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#121882 - 02/02/04 12:27 AM feculence
Loc: Seattle, Washington, USA
In a column written by Jeff Jacoby in today's (1 February 04) Boston Globe, he decries the use of bad words in the media. His column is posted at http://www.boston.com/news/globe/editorial_opinion/oped/articles/2004/02/01/the_slippery_slope_into_indecent_language/
In his conclusion he refers to "the feculence of modern life." I had never heard the word before, looked it up, see how he is using it somewhat analogically, and marvel.
#121883 - 02/02/04 06:07 AM Re: feculence
Loc: Utter Placebo, Planet Reebok
It has all the hallmarks of the results of a rummage through a thesaurus. None of the rest of his article hints at the use of such highflown terms for such a lowlife definition!
Well, f**k him, I say!
#121884 - 02/02/04 07:51 AM Re: feculence
Loc: Marion NC
I agree that the author seems to have pulled feculence out a thesaurus, as it certainly is as jarring in the context as the language used elsewhere in the article.
But it's also true that perhaps we need to be jarred a little bit. I admit to the use of salty phrases, etc., but using them on the air is going beyond a line in the airwaves which a genteel society would neither venture nor permit others to venture.
I don't think that this is a "slippery slope to indecent language," as the headline on the article said. It is instead a precipitous descent toward a non-society tarred with the brushes of boorishness, incivility, crassness, crudity.
#121885 - 02/02/04 07:59 AM Re: feculence
I am distressed by the feculence of the wide screen.
#121886 - 02/02/04 09:51 AM Re: feculence
Loc: this too shall pass
in the very next line the phrase "separates the decent from the indecent" appears; at this point I too would have opened my thesaurus (or perphaps not ;) and replaced indecency -- isn't that what a thesaurus is for?!
#121887 - 02/02/04 07:44 PM ithyphallic
So, would you perhaps choose ithyphallic over indecent?
#121888 - 02/02/04 07:45 PM Re: feculence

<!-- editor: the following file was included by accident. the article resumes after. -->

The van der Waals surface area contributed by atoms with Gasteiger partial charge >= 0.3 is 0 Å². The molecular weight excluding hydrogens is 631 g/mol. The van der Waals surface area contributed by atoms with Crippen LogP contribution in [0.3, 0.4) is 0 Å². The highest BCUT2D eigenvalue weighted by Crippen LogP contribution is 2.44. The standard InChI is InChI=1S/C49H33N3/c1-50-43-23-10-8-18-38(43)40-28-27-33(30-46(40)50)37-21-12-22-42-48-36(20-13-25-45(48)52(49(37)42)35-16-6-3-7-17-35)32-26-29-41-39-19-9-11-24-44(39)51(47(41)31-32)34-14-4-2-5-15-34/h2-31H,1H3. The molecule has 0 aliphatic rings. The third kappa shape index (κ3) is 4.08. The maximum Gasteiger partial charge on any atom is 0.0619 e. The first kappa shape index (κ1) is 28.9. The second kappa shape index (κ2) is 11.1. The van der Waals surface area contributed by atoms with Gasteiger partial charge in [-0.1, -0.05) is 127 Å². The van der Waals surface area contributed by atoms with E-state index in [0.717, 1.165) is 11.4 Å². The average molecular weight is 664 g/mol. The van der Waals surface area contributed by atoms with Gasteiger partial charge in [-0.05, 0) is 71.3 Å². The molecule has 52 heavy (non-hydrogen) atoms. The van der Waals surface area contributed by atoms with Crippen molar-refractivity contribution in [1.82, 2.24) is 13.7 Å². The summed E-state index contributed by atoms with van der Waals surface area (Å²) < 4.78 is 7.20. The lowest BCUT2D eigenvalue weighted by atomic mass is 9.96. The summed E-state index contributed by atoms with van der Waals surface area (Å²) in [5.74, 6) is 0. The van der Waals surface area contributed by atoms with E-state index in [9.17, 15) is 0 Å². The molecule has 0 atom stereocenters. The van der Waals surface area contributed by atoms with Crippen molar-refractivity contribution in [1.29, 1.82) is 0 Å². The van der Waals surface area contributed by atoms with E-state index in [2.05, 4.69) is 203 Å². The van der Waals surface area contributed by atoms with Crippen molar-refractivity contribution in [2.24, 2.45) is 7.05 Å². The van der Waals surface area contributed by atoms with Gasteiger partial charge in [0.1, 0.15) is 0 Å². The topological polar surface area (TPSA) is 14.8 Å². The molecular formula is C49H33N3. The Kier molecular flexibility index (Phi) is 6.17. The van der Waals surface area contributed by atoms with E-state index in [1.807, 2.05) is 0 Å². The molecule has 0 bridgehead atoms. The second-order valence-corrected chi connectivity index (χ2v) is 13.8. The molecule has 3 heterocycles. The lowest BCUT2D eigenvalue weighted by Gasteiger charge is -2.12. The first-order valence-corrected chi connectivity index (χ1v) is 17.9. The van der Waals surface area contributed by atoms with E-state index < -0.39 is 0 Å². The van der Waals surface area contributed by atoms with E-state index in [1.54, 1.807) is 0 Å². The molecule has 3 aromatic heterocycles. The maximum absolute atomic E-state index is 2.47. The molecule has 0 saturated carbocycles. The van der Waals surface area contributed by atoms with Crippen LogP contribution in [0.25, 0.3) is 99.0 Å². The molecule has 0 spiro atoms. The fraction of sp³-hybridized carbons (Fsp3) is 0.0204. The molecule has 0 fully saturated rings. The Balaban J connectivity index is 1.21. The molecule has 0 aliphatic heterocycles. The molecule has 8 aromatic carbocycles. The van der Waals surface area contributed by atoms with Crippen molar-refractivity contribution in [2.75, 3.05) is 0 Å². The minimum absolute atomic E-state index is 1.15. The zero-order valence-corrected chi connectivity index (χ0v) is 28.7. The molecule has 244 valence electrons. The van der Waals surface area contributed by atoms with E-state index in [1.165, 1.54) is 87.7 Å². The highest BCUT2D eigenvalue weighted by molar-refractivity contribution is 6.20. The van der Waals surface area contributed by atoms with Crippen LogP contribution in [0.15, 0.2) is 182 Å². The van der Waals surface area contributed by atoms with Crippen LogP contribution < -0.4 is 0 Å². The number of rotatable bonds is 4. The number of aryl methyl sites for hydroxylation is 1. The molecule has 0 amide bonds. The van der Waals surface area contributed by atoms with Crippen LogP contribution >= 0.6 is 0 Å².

Loc: British Columbia, Canada
I keep hearing that movie language has to be crude to be "realistic" but somehow it used to possible for a comic to be funny without being indecent and for a tough guy to be tough without four letter words. (although maybe that's why they were the strong silent type)
#121889 - 02/02/04 09:05 PM Re: ithyphallic
would you perhaps choose ithyphallic over indecent?
Since when are fishsticks indecent. What a minute, I'll come in again. Since when did ithyphallic become synonymous with indecent? In Greek, it's a religious word. Dionysius was a generative god.
#121890 - 02/03/04 06:11 AM Since at least 1913
Webster's 1913 Dictionary
Definition: \Ith`y*phal"lic\, a. [L. ithyphallicus, fr.
ithyphallus, Gr. ?, membrum virile erectum, or a figure
thereof carried in the festivals of Bacchus.]
Lustful; lewd; salacious; indecent; obscene.
#121891 - 02/03/04 08:26 AM Re: one citation from 1864
"An ithyphallic audacity that insults what is most sacred and decent among men." In the OED, besides the religious term and a poetical meter, this one citation is used for the gloss: grossly indecent, obscene. I argue that the meaning in the sentence above is the technical one, and the lexicographer has transferred his own repugnance into a new, spurious meaning. But I could be wrong.
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